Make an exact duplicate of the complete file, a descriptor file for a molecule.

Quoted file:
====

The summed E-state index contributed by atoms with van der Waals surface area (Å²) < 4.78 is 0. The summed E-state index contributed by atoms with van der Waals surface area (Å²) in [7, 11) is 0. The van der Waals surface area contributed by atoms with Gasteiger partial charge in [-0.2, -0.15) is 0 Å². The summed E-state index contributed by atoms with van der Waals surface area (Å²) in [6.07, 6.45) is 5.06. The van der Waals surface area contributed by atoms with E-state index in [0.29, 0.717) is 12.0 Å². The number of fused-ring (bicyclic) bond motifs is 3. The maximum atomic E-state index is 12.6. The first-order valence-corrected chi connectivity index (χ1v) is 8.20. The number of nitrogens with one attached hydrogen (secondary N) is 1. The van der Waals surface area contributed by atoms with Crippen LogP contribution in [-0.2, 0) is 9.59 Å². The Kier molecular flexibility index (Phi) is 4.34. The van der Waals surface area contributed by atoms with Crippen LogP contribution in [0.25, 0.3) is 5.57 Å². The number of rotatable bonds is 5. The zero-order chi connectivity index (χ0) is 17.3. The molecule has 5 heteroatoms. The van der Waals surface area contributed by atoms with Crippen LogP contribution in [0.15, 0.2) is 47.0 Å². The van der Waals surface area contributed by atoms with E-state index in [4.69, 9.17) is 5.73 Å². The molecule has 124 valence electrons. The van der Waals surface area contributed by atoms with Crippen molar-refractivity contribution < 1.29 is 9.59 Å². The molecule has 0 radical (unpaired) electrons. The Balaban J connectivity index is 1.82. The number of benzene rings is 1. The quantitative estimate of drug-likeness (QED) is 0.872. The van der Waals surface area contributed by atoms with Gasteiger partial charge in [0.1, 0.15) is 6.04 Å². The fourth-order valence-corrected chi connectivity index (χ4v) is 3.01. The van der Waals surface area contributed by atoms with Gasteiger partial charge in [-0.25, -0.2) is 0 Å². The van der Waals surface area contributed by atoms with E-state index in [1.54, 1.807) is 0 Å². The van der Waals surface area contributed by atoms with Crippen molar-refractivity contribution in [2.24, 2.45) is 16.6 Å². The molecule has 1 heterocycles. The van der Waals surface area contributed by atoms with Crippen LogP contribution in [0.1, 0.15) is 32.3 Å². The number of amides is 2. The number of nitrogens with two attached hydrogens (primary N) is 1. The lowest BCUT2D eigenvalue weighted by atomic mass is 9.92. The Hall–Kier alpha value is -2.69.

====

The summed E-state index contributed by atoms with van der Waals surface area (Å²) < 4.78 is 0. The summed E-state index contributed by atoms with van der Waals surface area (Å²) in [7, 11) is 0. The van der Waals surface area contributed by atoms with Gasteiger partial charge in [-0.2, -0.15) is 0 Å². The summed E-state index contributed by atoms with van der Waals surface area (Å²) in [6.07, 6.45) is 5.06. The van der Waals surface area contributed by atoms with E-state index in [0.29, 0.717) is 12.0 Å². The number of fused-ring (bicyclic) bond motifs is 3. The maximum atomic E-state index is 12.6. The first-order valence-corrected chi connectivity index (χ1v) is 8.20. The number of nitrogens with one attached hydrogen (secondary N) is 1. The van der Waals surface area contributed by atoms with Crippen LogP contribution in [-0.2, 0) is 9.59 Å². The Kier molecular flexibility index (Phi) is 4.34. The van der Waals surface area contributed by atoms with Crippen LogP contribution in [0.25, 0.3) is 5.57 Å². The number of rotatable bonds is 5. The zero-order chi connectivity index (χ0) is 17.3. The molecule has 5 heteroatoms. The van der Waals surface area contributed by atoms with Crippen LogP contribution in [0.15, 0.2) is 47.0 Å². The van der Waals surface area contributed by atoms with E-state index in [4.69, 9.17) is 5.73 Å². The molecule has 124 valence electrons. The van der Waals surface area contributed by atoms with Crippen molar-refractivity contribution < 1.29 is 9.59 Å². The molecule has 0 radical (unpaired) electrons. The Balaban J connectivity index is 1.82. The number of benzene rings is 1. The quantitative estimate of drug-likeness (QED) is 0.872. The van der Waals surface area contributed by atoms with Gasteiger partial charge in [0.1, 0.15) is 6.04 Å². The fourth-order valence-corrected chi connectivity index (χ4v) is 3.01. The van der Waals surface area contributed by atoms with Gasteiger partial charge in [-0.25, -0.2) is 0 Å². The van der Waals surface area contributed by atoms with E-state index in [1.54, 1.807) is 0 Å². The van der Waals surface area contributed by atoms with Crippen molar-refractivity contribution in [2.24, 2.45) is 16.6 Å². The molecule has 1 heterocycles. The van der Waals surface area contributed by atoms with Crippen LogP contribution in [0.1, 0.15) is 32.3 Å². The number of amides is 2. The number of nitrogens with two attached hydrogens (primary N) is 1. The lowest BCUT2D eigenvalue weighted by atomic mass is 9.92. The Hall–Kier alpha value is -2.69.